IT’s a Hit: Three Reasons IT Broke the Box Office

IT opened this weekend and broke all kinds of records. Currently, it’s the third highest grossing movie of 2017. Which is crazy. IT is a hard-R horror movie about an evil creature from outside time and space who takes the guise of a clown and murders children. Not exactly a crowd-pleasing subject. So let’s take a look at why I think this film has connected so well with audiences.

The Horror: IT doesn’t pull any punches. This is a dark film, and it knows it. The audience gets a real feel for how evil Pennywise is. There aren’t any discretion shots, pulling the camera away from something horrific. We see Pennywise (SPOILERS FOR A 31 YEAR OLD NOVEL) rip little Georgie’s arm off, and the film goes even farther than the novel or the 1990 miniseries, and we actually see Pennywise stretch out from the sewer and drag Georgie down with him. IT is a deeply disturbing movie, but it isn’t ashamed of this, or afraid to pull any punches.

The Characters: All of the actors in IT deserve all of the praise that has been and should continue to be heaped on them. Bill Skarsgard brings so much to Pennywise, who could’ve very easily been played very one note. Instead Skarsgard brings a great depth to this killer clown. Pennywise is simultaneously a cold, ruthless predator and a gleeful sadist; it feeds on the fear of children, but likes to play with its food first. All of the members of the Losers’ Club also bring a lot to this film. They feel like real kids. They are genuinely funny, and you get a real sense that they’re true friends dealing with something utterly terrifying.

The Story: IT goes beyond the horror genre. Rather than settle for simply scaring an audience, IT uses familiar horror tropes, like haunted houses and monsters to really dig into the themes of overcoming fear, the importance and the lasting bond of friendship, and the pains of growing up. Wisely, the film devotes as much time to these themes as it does to the interdimensional murder clown. The main characters are smart and charming. Their battle with Pennywise doesn’t come about because they drunkenly blundered into his campgrounds or stupidly refused to leave a clearly haunted house. They discover a terrible evil plaguing their town, hurting people they care about and they resolve to do something about it.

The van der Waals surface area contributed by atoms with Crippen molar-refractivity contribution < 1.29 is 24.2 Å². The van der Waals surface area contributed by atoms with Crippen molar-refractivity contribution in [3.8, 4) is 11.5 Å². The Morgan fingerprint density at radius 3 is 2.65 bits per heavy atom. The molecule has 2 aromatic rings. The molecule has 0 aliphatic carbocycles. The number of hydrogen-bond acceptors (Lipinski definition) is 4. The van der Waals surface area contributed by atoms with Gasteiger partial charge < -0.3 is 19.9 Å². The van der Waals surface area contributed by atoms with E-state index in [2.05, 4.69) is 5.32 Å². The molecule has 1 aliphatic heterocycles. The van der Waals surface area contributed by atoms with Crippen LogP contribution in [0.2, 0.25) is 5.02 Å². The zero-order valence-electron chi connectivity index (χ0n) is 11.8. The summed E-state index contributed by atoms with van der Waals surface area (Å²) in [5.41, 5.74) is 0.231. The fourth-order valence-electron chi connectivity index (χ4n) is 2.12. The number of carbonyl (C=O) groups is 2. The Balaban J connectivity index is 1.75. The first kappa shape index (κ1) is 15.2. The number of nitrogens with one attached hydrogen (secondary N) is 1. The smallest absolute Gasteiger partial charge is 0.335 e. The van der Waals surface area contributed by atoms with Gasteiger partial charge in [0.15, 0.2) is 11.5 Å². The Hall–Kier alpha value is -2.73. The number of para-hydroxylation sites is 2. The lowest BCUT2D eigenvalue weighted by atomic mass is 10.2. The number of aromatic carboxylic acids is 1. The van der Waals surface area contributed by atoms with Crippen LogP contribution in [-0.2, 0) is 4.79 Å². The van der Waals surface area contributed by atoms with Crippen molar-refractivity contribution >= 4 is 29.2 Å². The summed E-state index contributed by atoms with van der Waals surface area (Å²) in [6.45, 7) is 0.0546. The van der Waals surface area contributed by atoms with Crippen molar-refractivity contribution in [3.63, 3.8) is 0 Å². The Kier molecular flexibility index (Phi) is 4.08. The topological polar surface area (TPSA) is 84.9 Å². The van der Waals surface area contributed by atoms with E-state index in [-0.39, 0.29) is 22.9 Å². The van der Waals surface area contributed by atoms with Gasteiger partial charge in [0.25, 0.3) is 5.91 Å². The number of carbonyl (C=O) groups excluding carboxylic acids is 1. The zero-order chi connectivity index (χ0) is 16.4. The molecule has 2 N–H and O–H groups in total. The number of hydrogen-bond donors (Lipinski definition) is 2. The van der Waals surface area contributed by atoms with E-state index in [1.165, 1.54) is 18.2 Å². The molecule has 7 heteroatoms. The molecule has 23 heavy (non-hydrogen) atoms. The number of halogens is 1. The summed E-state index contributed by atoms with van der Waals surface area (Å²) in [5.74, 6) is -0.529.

I highly recommend IT. It’s a great movie, with a moody and atmospheric soundtrack, excellent cinematography, wonderful performances, great special effects, and a lasting message. Yes, it’s a horror movie, and yes, you’ll probably be scared, but IT is one of those films that should be experienced in a theatre with an audience. So grab some friends, keep your eyes open, and go see IT. I promise I won’t think less of you if you avoid any open sewer grating after seeing it.

2 Comments Add yours

  1. Dan O. says:

    I’m just glad it was good. Nice post.


  2. I had to hide behind my friend / turn my face away at the arm-ripping scene. It approached the gory bits unashamedly, like the 1990 adaptation never did. I like your comments about ‘going beyond’ a horror; it definitely delved into a coming-of-age story as well.

    I’ve written my own blog post about It (2017) if you’d ike to read it:


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